Brian Leetch played a huge role in the Rangers' run to the
1994 Stanley Cup, earning the Conn Smythe Trophy as MVP.
|Video: Fischler, Trautwig On Leetch's Career ||WMP |
|Audio: Richter Discusses Leetch's Retirement ||WMP |
• Timeline: Leetch Through the Years
Former Rangers defenseman and captain Brian Leetch retired as a player on Thursday, officially ending a brilliant 18-year NHL career that saw him win two Norris Trophies as the NHL's top defenseman and the Conn Smythe Trophy as the MVP of the Rangers' run to the 1994 Stanley Cup championship.
Leetch, 39, had not played during the 2006-07 season, having last seen action with the Boston Bruins in 2005-06. He played his final game at Madison Square Garden on March 20, 2006, as a member of the Bruins, receiving a hero's welcome when he hit the ice.
"I have been fortunate to be an NHL player since 1988," Leetch said in a statement released to the media. "I missed being in the NHL this past season, but believe it was the right time for me to stop playing.
Leetch, a certain first-ballot Hall of Famer when he becomes eligible in 2009, ended his career with 247 goals and 781 assists in 1,205 NHL games. He holds 29 Rangers team records, including the career assists mark (741) and all major scoring records for a defenseman, and has had the biggest historical impact of any player ever drafted by the Rangers.
While the Rangers knew they were getting an All-Star caliber defenseman when they selected Leetch with the ninth overall selection in the 1986 NHL Entry Draft, they could hardly have known they had chosen a player who would become one of the greatest U.S.-born defensemen ever to skate in the NHL.
Born in Texas but raised in Cheshire, Conn., Leetch spent 17 remarkable seasons with the Blueshirts, setting NHL and Ranger records throughout his historical career.
After playing a single season at Boston College and then joining Team USA for the 1988 Olympics, Leetch signed his first NHL contract with the Rangers in late February 1988 and made his debut on Feb. 29, 1988, at The Garden against St. Louis. He went on to skate in 17 games for the Blueshirts in 1987-88, tallying two goals and 12 assists for 14 points.
Leetch's first full season was the 1987-88 campaign, and he tallied 71 points, including 23 goals, a record for rookie defenseman. That season, he won the Calder Trophy as the NHL's Rookie of the Year and was selected to the All-Rookie Team.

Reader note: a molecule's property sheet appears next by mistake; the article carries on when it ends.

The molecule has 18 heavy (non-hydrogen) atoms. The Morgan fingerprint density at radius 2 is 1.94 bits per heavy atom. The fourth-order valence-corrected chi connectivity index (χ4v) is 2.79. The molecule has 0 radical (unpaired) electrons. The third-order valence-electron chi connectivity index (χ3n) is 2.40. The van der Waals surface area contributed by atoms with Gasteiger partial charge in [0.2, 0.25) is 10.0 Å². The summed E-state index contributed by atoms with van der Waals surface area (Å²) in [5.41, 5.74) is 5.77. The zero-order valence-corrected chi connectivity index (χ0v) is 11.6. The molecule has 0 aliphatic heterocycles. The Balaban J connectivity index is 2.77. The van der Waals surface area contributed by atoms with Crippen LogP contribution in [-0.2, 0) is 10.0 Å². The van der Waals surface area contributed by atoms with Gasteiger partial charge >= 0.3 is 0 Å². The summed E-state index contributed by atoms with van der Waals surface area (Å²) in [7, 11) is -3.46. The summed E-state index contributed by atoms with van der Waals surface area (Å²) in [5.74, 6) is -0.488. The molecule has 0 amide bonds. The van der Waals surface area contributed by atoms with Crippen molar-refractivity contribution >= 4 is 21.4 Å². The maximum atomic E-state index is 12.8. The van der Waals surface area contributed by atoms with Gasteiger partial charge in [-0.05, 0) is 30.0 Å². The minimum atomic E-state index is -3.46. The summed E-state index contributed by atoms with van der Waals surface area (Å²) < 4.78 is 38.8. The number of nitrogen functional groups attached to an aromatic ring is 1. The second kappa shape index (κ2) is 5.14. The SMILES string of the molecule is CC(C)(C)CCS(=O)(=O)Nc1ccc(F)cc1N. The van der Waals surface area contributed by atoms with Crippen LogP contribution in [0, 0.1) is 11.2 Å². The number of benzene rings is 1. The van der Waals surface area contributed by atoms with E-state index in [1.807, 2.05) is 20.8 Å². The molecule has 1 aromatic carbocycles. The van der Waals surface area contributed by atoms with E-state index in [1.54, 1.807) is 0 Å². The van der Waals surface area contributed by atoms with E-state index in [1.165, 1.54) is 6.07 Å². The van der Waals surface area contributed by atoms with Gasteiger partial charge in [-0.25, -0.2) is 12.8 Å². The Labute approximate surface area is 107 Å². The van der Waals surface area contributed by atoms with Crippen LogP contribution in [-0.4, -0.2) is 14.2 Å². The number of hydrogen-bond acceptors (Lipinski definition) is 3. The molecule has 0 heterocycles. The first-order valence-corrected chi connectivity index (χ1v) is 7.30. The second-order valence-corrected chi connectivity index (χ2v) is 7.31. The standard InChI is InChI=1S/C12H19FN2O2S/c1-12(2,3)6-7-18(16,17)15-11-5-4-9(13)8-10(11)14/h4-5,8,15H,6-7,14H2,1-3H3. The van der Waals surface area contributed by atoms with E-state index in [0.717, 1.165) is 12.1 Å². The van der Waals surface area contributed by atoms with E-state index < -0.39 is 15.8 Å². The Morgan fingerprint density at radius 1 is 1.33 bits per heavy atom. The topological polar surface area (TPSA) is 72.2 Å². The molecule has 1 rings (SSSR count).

In 1991-92, Leetch enjoyed his highest-scoring season -- notching 22 goals and 80 assists for 102 points in 80 games. He became only the fifth defenseman in history to top the century mark in points, and was awarded the Norris Trophy for the first time.
In 1993-94, Leetch matched his career-best 23 goals and finished with 56 assists for 79 points. He then turned in a brilliant postseason performance to lead the Rangers to their first Stanley Cup in 54 years. In 23 games, he tallied 11 goals and 23 assists for 34 points to become the first non-Canadian born player to win the Conn Smythe Trophy as the postseason MVP. Leetch remains the only American to win that award.
The 11-time All-Star, who missed two All-Star Games due to injury, won his second and final Norris Trophy following the 1996-97 season. In 82 games, he netted 20 goals and 58 assists for 78 points. Following the departure of Mark Messier after that year's surprising playoff run to the Conference Finals, Leetch was named the 23rd captain in Rangers history. He held the honor from the 1997-98 season until Messier's return to the Blueshirts prior to the 2000-01 campaign.
Leetch was traded to the Toronto Maple Leafs on March 3, 2004, but had one last chance to come back The Garden as a member of the Bruins two years later. As he stood on the blueline prior to the game, Leetch received a standing ovation from fans, and the team honored him with a donation to the Ronald McDonald House, a charity he had worked tirelessly for during his years in New York.
"It was great. I don't think that during the season you can really do too much," Leetch said of the pregame tribute. "Both teams have too much at stake to really focus on someone during the game. I didn't even hear what was going on. The Ronald McDonald house was a big part of my life out here."
"It was a strange feeling sitting on that blue line," Leetch said that day. "All I can say is thank you."